When I see these pictures of Kevin, just about a month after his 36th Birthday, his last birthday on earth,
I see such life.
Kevin would be 40 on Saturday, April 7, 2012.
It’s a moment I know I, probably more than him, would have looked forward to. If he were here.
I know myself, and I have a feeling I’d be renting or making one of those “Lordy, Lordy, Looks Who’s 40??” signs.
There would probably be an attempted surprise party, maybe even having his mother and brother visit from Canada.
I’d get the excessive sparkling-and-you-can’t-blow-’em-out-no-matter-how-hard-you-try candles. 40 of them for sure.
I even imagine where the party would be – Would we have moved to Berlin, Md by now?
Would he be working for an HVAC company or would we have opened a deli like we talked about doing?
Would we have babies?
I think about the cancer options – if he was alive would we be living in Canada surviving on their free medical benefits?
Would we be living with his mom because the cancer would have taken all of our finances?
Would he even have any level of function left or would he be in a near vegetative state?
So many what ifs.
I want to remember him. The way I remember him means a lot – it means I’m not stuck on visualizing him on a ventilator, but that I can see him as I knew him most, like he was in those pictures above.
His last birthday I got him a Steelers colored birthday cake from Giant. He met me at Tobias S. Frogg for birthday wings with my family and some of our friends. He pretend picked his nose like the picture on the birthday card his future sister-in-law gave him.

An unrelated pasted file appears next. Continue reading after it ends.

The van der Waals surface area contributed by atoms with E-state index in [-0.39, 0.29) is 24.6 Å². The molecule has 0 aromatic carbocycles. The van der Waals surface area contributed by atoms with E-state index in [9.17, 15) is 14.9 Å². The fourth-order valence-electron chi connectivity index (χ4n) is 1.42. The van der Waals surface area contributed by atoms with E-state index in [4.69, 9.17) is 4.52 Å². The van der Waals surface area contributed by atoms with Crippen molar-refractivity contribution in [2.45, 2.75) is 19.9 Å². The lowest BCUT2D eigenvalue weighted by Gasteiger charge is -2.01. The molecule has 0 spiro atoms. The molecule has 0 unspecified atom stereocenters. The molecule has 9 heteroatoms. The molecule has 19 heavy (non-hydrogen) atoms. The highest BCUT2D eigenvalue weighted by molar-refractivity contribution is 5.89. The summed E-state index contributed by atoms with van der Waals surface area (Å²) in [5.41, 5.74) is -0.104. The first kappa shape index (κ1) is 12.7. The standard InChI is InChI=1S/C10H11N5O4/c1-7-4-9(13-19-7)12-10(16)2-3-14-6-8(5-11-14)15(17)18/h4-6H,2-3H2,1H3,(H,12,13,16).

It was a fun night.
But it’s hard not to think about how he would feel about being uncle to my niece. How she would make him giggle and laugh and how he would become a kid himself.
It’s hard not to think about how he would have aged – gracefully as he was, or horribly as the cancer aged him rapidly.
But he was never meant to hit 40. I have to come to terms with that. It’s a number that was not in his book. It stopped at 36.5.
What will I do on Saturday? I don’t know. I feel like I want to celebrate for him, but I need to celebrate myself. Because 40 wasn’t in his book, but life is in mine.
I feel for you. The last paragraph is so true, and I will try to remember that for the next birthday that rolls around. It’s a terribly difficult thing to manage. I will be thinking of you this weekend, and hope you can find a way to honor and remember him, while still enjoying your life.
Thank you Wendy!